1. Pedro Almodovar's The Skin I Live In
It's a bad title (reads better in Spanish: La Piel que Habito) but Almodovar has been on a winning streak for the last decade starting with Habla Con Ella. A string of films: Bad Education, Volver and Broken Embraces have cemented his technical proficiency. Of these films, Bad Education remains my personal favorite with its particularly dark humour, kinkiness and treatment of a deeply taboo subject. The film resembles something of a personal fetish and a prayer; the tone is one of a hidden secret which the director is seeking to set free amidst a puzzle of plot devices. Unforgettable. Volver was a perfect film; perhaps a little too perfect. Broken Embraces was a stylistic tour de force that lacked something of the edge of the best Almodovar. The subject matter of The Skin I Live In (a plastic surgeon who keeps his wife prisoner) seems like the perfect antidote.
2. Terrance Malick's The Tree of Life
I enjoyed Malick's The New World immensely and found it to be rather perfect and sublime. The Thin Red Line I am less sure about. However, this film, judging from the trailer alone and the rumours, cannot be missed.
3. Lar Von Trier's Melancholia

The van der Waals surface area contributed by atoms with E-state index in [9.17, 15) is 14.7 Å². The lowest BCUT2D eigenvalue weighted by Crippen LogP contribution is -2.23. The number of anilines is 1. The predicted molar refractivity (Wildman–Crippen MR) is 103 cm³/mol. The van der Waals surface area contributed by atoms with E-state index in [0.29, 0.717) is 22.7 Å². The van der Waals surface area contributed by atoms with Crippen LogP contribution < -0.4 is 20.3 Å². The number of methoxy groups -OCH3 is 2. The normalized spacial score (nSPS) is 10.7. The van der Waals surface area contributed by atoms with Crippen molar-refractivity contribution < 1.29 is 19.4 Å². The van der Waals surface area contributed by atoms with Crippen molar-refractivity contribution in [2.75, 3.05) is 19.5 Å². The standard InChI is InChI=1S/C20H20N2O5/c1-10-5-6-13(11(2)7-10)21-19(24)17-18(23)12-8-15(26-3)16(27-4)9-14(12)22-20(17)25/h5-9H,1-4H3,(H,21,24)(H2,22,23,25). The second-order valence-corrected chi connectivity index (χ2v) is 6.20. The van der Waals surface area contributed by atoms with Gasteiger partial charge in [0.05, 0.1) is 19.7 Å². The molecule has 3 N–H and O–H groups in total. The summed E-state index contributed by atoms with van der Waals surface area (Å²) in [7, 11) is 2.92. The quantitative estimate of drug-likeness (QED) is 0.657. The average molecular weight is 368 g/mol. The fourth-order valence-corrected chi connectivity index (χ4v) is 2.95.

Another bad title! Anyhow, forget the Cannes comments about Nazism (obviously another attempt by Von Trier to build buzz for his film by surrounding it with controversy). This looks to be the perfect subject matter for an incredibly straight-forward director. The film is about the impending end of the world, set at a lush estate where a wedding is to take place. The symbolism may be heavy-handed (anyone remember Antichrist, Dogville?) but the images of montages which Von Trier has pieced together for this film are enough to pique one's interest. Kirsten Dunst is, in my view, an under-rated actress as well (Marie Antoinette was made perfect by her) and it will be interesting to see what happens of her here.
4. Lynne Ramsey's We Need To Talk About Kevin
5. David Yates' Harry Potter and the Deathly Hallows: Part 2
Am genuinely curious as to how this will end. Part 1 was quite beautiful and perfect in its own way.